Serve

Two weeks ago I watched a grown man cry and it was extraordinary.  They were neither tears of sadness or joy. I suspect they were tears born out of a deep humility, appreciation for others and a calling to serve.

The man was Colin Powell and the event, which was one of his last public appearances before dying last week, was for the school named in his honor; The Colin Powell School for Civic and Global Leadership.  …


Subtract

Recently, I had two exchanges with family members that did not go particularly well. Both were spurred on by trying to refute or debate claims fueled by divisive media outlets. Since the election, I have largely tuned out of political shows, but like Michael Corleone says in the Godfather, “Every time I try to get out, they pull me back in!”

I called one of them the following day and posed this simple question: “Does watching political shows bring you any joy?”…


Lucky

Over the last several months, I’ve been on a good run.  

It started with being asked to give the commencement address at my alma mater. 

Then on Friday, I published my first piece for Esquire.  I’ve always wanted to write for them and this specific topic, “Dads without Dads” is an especially personal reflection timed for Father’s Day.

There is an NPR special report I’m working on examining inequality in education on Long Island that will air at the end of the month.…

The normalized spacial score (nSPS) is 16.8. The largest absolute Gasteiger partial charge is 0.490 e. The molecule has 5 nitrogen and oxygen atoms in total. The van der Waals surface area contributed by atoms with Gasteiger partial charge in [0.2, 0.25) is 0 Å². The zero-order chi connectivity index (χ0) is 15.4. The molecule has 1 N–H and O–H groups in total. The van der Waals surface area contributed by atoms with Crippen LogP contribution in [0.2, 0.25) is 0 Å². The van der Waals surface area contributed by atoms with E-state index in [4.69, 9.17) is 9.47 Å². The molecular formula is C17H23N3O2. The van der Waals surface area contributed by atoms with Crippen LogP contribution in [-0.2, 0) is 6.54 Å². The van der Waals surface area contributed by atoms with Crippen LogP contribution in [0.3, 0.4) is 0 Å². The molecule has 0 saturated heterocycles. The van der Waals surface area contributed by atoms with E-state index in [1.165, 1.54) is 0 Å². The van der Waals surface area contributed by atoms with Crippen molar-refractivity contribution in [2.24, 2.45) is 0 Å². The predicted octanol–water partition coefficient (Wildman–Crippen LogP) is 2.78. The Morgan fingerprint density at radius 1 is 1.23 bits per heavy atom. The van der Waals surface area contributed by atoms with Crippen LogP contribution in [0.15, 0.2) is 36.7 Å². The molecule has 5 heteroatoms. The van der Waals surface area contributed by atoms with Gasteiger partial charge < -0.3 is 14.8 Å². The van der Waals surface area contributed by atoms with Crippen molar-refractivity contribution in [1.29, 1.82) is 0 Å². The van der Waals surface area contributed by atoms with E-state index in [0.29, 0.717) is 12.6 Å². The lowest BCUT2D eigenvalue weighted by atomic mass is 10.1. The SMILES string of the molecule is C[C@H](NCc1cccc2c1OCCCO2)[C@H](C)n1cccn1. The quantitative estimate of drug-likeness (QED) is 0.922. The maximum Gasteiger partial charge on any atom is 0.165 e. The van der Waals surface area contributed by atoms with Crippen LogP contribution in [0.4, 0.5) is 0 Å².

Histories

“Who lives, who dies, who tells your story?”  This lyric from the final song in Hamilton, captures not only an important question about our history but also about our present.

There are different versions of our histories – within our families, our institutions, our country and our world.

In many ways, it is less important to reconcile our complicated personal and national histories than it is to at least spend some time examining them.


Questions?

These are hard.

What would you take for yourself, that you know would help someone else more?

What would you give your child, that if you gave to another child instead would dramatically change their life? 

These philosophical questions are ones that we don’t explicitly ask ourselves. They are by design difficult to answer. They pit our egalitarian principles and a belief in a fair world against our most basic desire to provide and protect ourselves and those we love. …


Grandma

In conjunction with Women’s History Month, my 11 year old daughter came home from school with an assignment to write a paper about a female member of her family that was no longer with us.

She chose her great grandmother, whom she never had the chance to meet but shares a middle name.

As part of this assignment she had to interview at least two members of our family who knew Nana using a series of questions supplied by her teacher.…


Abyss

I struggled with figuring out what to write this week. Conflicting instincts pulled me to either express rage at the events at the Capitol last week and look back at all that led up to it or  to move past them and share some thoughts of hope or even beauty.

Stuck in the middle, I remembered this quote from the movie Wall Street. “Man looks in the abyss, there’s nothing staring back at him.…


Wishes

On any given day, approximately 800,000 people in the United States will celebrate their birthday. When we are young, we sit with a birthday cake before us, surrounded by friends and families and we make a wish to blow out the lit candles marking our years. 

In any given year,  many of these wishes bear some semblance to one another despite the diversity of the wish makers. …